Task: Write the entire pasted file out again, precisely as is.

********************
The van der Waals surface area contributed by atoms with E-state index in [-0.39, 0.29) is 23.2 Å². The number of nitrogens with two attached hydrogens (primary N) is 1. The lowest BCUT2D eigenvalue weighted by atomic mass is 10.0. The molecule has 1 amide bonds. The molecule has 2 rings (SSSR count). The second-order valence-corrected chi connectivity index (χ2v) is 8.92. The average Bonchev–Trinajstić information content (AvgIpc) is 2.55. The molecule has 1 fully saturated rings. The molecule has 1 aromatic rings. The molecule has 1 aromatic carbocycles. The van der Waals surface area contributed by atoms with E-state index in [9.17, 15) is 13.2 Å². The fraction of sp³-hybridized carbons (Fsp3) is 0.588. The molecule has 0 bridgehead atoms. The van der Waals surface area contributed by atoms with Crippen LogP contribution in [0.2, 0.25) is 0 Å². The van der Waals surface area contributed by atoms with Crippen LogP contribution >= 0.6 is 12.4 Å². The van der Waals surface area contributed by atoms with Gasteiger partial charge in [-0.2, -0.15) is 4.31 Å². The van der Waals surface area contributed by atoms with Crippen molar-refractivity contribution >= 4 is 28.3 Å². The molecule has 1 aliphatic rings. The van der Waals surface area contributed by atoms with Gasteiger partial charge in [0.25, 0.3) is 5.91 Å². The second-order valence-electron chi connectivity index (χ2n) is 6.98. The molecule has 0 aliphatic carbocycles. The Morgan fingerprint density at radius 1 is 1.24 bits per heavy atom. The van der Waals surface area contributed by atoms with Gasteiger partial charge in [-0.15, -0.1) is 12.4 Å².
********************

The van der Waals surface area contributed by atoms with E-state index in [-0.39, 0.29) is 23.2 Å². The number of nitrogens with two attached hydrogens (primary N) is 1. The lowest BCUT2D eigenvalue weighted by atomic mass is 10.0. The molecule has 1 amide bonds. The molecule has 2 rings (SSSR count). The second-order valence-corrected chi connectivity index (χ2v) is 8.92. The average Bonchev–Trinajstić information content (AvgIpc) is 2.55. The molecule has 1 fully saturated rings. The molecule has 1 aromatic rings. The molecule has 1 aromatic carbocycles. The van der Waals surface area contributed by atoms with E-state index in [9.17, 15) is 13.2 Å². The fraction of sp³-hybridized carbons (Fsp3) is 0.588. The molecule has 0 bridgehead atoms. The van der Waals surface area contributed by atoms with Crippen LogP contribution in [0.2, 0.25) is 0 Å². The van der Waals surface area contributed by atoms with Crippen LogP contribution >= 0.6 is 12.4 Å². The van der Waals surface area contributed by atoms with Gasteiger partial charge in [-0.2, -0.15) is 4.31 Å². The van der Waals surface area contributed by atoms with Crippen molar-refractivity contribution >= 4 is 28.3 Å². The molecule has 1 aliphatic rings. The van der Waals surface area contributed by atoms with Gasteiger partial charge in [0.25, 0.3) is 5.91 Å². The second-order valence-electron chi connectivity index (χ2n) is 6.98. The molecule has 0 aliphatic carbocycles. The Morgan fingerprint density at radius 1 is 1.24 bits per heavy atom. The van der Waals surface area contributed by atoms with Gasteiger partial charge in [-0.15, -0.1) is 12.4 Å².